- Nov 4, 2018
was wondering what kind of surface most framers use on his or her table top for putting Frames together? We used carpet and it is not good. Anyone use felt or butcher paper? Thanks in advance.
Craft/Butcher paper over the corrugated over plywood. Just don't keep layering paper over paper over paper.
I save the carrier sheets/separation sheets from 32 x 40 (and larger) of:
(A.) Perfect Mount
(B.) Museum Glass
(C.) Single Step
All three are excellent for providing smooth, non-abrasive surfaces to lay frames face down on and/or mats on.
It's a great chance to re-use and re-purpose before discarding.
Also, if something is delicate and/or fragile you can just turn the sheets 1/4 turns without turning/sliding the art/mat/frame itself in some cases. Big table? Just go to the other side and pull all towards you.
Plus, I just keep a couple cardboard tubes to roll the sheets into and save. Takes up no space at all.
Makes me feel all warm and tingly that they don't end up in the trash right away.
I also keep one table with a huge piece of 1/4" plate glass, all eight edges seamed (no sharp edges) that, again, with butcher paper
on it and cardboard or scuffed matboard, plus my saved carrier sheets. Also, lift up the glass to put drymounted or wet mounted pieces under to dry/cool down flat to help minimize warping. Rolled original or s/n art (as long as no dimension/3D/heavy embossing) can be put under the glass for the week or two until it comes up on your framing queue. Really starts the flattening process.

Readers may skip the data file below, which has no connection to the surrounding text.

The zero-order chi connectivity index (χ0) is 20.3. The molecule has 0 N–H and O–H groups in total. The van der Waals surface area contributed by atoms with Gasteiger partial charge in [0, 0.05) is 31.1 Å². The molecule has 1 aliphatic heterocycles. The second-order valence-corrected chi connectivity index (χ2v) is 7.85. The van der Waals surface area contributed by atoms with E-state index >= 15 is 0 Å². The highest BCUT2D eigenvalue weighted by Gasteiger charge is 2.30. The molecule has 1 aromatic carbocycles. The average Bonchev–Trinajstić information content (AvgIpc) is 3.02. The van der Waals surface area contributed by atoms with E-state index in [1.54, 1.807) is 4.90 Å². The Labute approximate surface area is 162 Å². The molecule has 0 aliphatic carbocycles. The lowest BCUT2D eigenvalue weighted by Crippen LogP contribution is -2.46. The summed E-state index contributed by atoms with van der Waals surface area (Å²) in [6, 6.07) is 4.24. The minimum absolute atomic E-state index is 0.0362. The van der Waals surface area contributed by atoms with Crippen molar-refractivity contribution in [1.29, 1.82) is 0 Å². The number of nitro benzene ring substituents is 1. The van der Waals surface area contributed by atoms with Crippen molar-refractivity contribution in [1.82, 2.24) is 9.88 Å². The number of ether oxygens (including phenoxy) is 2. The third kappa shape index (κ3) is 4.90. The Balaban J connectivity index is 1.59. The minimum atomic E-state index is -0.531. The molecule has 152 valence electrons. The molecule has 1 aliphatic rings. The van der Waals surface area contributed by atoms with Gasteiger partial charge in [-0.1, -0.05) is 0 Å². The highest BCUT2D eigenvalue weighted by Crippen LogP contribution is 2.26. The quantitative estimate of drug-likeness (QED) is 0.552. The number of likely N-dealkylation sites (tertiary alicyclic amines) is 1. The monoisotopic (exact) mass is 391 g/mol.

Thanks...I will check out a sheet and see how it does.My favorite worktable cover for the past twenty years is white 4 mm Coroplast (aka fluted polypropylene, aka polyflute). The surface is smooth, firm, yet soft enough to avoid damaging frame corners if accidentally bumped. The matte-white surface reflects some light and shows debris/contaminants, but it is non-hygroscopic and can be effectively cleaned using glass cleaner and/or SoftScrub. The plastic surface is like a slightly-self-healing cutting board, so it's much more durable than any sort of paperboard. The best feature is that, unlike paper and cardboard, the fluted polypropylene is non-abrasive, which is important.
For about $16 per 48" x 96" sheet, it is affordable. When it gets too cut-up or dirty, just turn it over and use the other side. I generally recommend installing a new sheet two or three times a year.
sounds like chipboardI've never seen a board for blocking with a grid printed on it.
I've always used handmade ones.
Needlepoint board is what it is listed as in the Don Mar catalogue.
It's a Crescent product
11W (Not sure if that is a Don Mar code, or a Crescent one)
It's a 3/16" dense paper board. 32" x 40".
Listed in the catalogue as "buffered, extra rigid non-conservation millboard for mounting or backing.
Makes a great table topper. Takes a beating, has a small amount of cushion, doesn't get glass shards embedded in it.